Jean Todt has been re-elected as president of motorsport's governing body, the Federation Internationale de l'Automobile.
The Frenchman, 67, was unopposed after
opponent David Ward withdrew
from the FIA election last month after failing to attract the necessary support.
Todt, head of the Ferrari Formula 1 team from 1993-2007, will now serve a second four-year term.
Next year sees the
introduction of new F1 rules,
Todt's biggest achievement.
The FIA also represents international motorists as an umbrella group of motoring organisations.
Todt saw off opposition from F1 commercial boss Bernie Ecclestone to introduce a new engine formula which will see 1.6-litre turbo-charged V6 engines with extensive energy recovery replace the 2.4-litre naturally aspirated V8s that have been used in F1 since 2006.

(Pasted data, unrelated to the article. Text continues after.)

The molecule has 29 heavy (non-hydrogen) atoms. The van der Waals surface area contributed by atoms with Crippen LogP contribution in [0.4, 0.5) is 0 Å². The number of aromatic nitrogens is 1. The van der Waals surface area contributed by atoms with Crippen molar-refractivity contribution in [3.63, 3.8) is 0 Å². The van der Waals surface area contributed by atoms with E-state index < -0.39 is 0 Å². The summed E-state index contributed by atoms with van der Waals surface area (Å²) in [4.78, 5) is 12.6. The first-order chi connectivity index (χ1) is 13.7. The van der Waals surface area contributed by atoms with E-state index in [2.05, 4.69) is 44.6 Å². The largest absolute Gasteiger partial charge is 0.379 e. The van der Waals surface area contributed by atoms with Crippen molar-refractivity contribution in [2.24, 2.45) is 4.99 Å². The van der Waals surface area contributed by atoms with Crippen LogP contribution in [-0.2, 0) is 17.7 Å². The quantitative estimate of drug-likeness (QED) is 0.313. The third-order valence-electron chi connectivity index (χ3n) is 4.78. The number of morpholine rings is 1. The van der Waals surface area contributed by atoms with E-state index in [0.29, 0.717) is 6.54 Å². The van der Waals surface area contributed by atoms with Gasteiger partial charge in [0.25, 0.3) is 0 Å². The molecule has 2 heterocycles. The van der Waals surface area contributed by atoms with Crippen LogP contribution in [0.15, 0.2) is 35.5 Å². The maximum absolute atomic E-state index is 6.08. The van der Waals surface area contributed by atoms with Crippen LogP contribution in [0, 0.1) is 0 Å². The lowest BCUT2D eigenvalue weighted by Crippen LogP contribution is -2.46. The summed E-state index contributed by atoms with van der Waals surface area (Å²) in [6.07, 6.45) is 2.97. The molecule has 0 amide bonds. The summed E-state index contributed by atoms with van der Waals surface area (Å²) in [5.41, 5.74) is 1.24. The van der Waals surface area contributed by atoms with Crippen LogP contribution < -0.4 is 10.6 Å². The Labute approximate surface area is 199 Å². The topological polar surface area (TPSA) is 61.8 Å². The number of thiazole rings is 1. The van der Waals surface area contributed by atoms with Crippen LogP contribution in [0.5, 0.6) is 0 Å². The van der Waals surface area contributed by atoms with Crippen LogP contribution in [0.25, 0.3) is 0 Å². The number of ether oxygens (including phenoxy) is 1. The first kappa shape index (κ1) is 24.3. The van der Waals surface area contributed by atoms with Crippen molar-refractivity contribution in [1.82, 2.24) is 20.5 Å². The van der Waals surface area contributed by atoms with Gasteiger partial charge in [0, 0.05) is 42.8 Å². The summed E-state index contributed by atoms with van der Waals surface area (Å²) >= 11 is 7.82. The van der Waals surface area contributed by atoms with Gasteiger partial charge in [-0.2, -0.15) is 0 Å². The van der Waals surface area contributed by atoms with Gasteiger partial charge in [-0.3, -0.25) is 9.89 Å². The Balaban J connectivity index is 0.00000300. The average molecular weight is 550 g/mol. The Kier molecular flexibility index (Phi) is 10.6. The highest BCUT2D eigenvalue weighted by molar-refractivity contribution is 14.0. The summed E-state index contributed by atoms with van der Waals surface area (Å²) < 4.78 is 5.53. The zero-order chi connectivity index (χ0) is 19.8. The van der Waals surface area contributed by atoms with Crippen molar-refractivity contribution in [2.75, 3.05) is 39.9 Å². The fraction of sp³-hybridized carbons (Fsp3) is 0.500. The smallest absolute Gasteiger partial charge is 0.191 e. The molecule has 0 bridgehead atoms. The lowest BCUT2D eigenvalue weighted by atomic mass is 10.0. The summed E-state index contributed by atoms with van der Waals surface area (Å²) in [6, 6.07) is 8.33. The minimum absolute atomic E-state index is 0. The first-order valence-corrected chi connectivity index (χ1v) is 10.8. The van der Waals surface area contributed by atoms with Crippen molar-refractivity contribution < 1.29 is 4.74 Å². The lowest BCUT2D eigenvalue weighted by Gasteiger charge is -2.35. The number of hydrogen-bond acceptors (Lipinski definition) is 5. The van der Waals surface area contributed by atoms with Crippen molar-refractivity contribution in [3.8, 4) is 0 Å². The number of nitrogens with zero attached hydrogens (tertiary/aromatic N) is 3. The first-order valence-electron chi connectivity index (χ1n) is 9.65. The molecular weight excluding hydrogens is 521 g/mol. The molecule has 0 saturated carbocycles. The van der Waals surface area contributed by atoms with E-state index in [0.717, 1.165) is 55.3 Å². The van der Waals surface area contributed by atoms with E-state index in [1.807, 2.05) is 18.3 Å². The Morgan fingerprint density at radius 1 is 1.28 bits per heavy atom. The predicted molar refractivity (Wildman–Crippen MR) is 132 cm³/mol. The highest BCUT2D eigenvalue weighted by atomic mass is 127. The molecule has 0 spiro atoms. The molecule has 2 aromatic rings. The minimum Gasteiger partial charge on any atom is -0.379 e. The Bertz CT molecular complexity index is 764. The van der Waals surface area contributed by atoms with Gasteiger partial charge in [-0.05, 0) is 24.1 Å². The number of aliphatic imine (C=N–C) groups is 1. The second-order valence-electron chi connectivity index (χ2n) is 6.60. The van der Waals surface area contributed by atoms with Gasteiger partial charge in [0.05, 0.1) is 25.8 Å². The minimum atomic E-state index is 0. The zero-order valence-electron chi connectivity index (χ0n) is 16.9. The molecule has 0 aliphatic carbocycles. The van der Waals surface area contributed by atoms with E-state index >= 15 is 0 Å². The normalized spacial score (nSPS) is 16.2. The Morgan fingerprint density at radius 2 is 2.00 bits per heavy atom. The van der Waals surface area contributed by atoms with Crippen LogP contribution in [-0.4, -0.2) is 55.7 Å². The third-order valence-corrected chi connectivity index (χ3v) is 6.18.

Critics of the new formula say the turbo engines, which have required tens of millions of pounds worth of investment from the three car companies involved in F1, are too expensive and have driven up costs at a time of financial crisis for many of the teams.